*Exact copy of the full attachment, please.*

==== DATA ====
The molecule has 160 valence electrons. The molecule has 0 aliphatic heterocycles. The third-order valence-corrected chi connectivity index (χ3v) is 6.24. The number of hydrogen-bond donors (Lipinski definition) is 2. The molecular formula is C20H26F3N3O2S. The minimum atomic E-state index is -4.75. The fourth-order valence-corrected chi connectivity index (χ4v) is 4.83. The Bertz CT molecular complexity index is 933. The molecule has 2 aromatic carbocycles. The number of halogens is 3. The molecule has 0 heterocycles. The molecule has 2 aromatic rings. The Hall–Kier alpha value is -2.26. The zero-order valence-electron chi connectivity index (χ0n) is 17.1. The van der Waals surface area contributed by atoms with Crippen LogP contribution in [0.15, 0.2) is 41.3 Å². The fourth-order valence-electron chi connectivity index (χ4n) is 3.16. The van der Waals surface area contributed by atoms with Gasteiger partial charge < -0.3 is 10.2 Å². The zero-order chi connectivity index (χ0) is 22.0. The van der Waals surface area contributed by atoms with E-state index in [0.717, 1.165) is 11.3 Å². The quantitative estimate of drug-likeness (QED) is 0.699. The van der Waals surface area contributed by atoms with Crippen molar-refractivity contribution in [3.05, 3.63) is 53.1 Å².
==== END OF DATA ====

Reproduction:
The molecule has 160 valence electrons. The molecule has 0 aliphatic heterocycles. The third-order valence-corrected chi connectivity index (χ3v) is 6.24. The number of hydrogen-bond donors (Lipinski definition) is 2. The molecular formula is C20H26F3N3O2S. The minimum atomic E-state index is -4.75. The fourth-order valence-corrected chi connectivity index (χ4v) is 4.83. The Bertz CT molecular complexity index is 933. The molecule has 2 aromatic carbocycles. The number of halogens is 3. The molecule has 0 heterocycles. The molecule has 2 aromatic rings. The Hall–Kier alpha value is -2.26. The zero-order valence-electron chi connectivity index (χ0n) is 17.1. The van der Waals surface area contributed by atoms with Crippen LogP contribution in [0.15, 0.2) is 41.3 Å². The fourth-order valence-electron chi connectivity index (χ4n) is 3.16. The van der Waals surface area contributed by atoms with Gasteiger partial charge < -0.3 is 10.2 Å². The zero-order chi connectivity index (χ0) is 22.0. The van der Waals surface area contributed by atoms with E-state index in [0.717, 1.165) is 11.3 Å². The quantitative estimate of drug-likeness (QED) is 0.699. The van der Waals surface area contributed by atoms with Crippen molar-refractivity contribution in [3.05, 3.63) is 53.1 Å².